The stem is flipped!...

Spasspecker

Active Member
Location
Margate, Kent
I am 5' 10" ish and ride a 58cm Trek 1.5c 2012 http://www.evanscycles.com/products/trek/15-c-h2-2012-road-bike-ec030302 which I have had for a couple of months now (it was a bit of a toss up between the 56 and 58 but the 56 just felt a bit cramped for me). I'm really enjoying riding it apart from one thing. After I have done anywhere between 6 and 10 miles my wrists and thumbs really start to ache when riding on the hoods. I don't feel too stretched out when I first start riding but after a while I do find my body position changes as I get a bit tired and I do tend to lean on my hands more (I haven't done anything more than 12 miles so far so I am a real beginner). :sweat:
I had a little read up on this and the word stem seems to come up a lot! I have since noticed on my bike that the stem has already been flipped! (Well I assume it has as the writing is upside down and it seems to be angled slightly downwards) so my question really is - Will flipping the stem the right way up make any difference to my reach or should I try a slightly shorter stem until I become more flexible? My current stem is 105mm and I am thinking of trying a 90mm.
Cheers!
 

Rob3rt

Man or Moose!
Location
Manchester
If the stem on your bike is as in that image, the stem is the "standard" way up!
 
I'm a bit confused...you bought a 58cm because a 56cm felt too cramped - but now you want a shorter stem..? Flipping it up will alter your drop and give you a more upright position, but it won't necessarily alter your reach. I can't help thinking you would be better off on a 56...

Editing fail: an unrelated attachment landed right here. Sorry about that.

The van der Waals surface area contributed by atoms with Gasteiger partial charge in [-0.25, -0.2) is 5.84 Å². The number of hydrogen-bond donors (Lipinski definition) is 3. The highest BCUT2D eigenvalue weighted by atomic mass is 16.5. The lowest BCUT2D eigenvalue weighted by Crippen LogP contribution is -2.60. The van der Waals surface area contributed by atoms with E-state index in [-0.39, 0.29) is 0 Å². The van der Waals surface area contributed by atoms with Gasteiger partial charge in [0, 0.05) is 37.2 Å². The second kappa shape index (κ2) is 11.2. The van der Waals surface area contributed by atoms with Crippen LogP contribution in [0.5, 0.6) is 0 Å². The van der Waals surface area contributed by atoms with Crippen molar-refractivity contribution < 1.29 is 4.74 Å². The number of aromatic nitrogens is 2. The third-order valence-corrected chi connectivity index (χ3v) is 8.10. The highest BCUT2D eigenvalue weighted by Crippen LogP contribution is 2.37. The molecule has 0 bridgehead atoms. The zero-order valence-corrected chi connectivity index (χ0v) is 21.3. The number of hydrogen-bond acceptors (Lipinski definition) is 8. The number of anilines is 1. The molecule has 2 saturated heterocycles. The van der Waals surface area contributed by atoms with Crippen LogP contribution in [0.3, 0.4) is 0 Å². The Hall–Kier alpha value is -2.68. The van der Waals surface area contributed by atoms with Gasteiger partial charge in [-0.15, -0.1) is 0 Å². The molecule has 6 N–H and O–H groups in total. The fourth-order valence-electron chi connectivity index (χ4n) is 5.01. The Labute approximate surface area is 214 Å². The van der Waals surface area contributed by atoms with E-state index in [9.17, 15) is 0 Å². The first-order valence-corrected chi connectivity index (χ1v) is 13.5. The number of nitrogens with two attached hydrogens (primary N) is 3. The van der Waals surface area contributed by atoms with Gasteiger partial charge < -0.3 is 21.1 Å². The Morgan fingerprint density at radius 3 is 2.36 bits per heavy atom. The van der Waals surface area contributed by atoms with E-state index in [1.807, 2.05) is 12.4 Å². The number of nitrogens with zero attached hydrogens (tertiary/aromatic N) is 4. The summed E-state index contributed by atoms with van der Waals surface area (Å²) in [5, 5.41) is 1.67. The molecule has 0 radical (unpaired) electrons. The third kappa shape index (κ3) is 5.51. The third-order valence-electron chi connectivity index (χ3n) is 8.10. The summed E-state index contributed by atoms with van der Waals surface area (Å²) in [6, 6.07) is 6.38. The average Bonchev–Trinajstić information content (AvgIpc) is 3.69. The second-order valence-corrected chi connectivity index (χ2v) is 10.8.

OP
Spasspecker

Spasspecker

Active Member
Location
Margate, Kent
I'm a bit confused...you bought a 58cm because a 56cm felt too cramped - but now you want a shorter stem..? Flipping it up will alter your drop and give you a more upright position, but it won't necessarily alter your reach. I can't help thinking you would be better off on a 56...
When I tested both bikes (basically a short ride around a car park) the 58 felt better and I assume the stem was the right way up on the bike I tested.
 

aberal

Senior Member
Location
Midlothian
Leave the stem as it is. Your body just isn't used to using muscles it didn't used to use. Give it time and the discomfort will start to go assuming that you continue to ride regularly. Having said that, consistently riding in one position for long periods will result in discomfort for anyone. Teach yourself to move your hands from hoods to tops to drops as you move along. You should shift your weight on your saddle as well, for the same reasons.
 

fossyant

Ride It Like You Stole It!
Location
South Manchester
Great as this will help us look at the position.

Are you long leg, short body or short leg, long body ?
 
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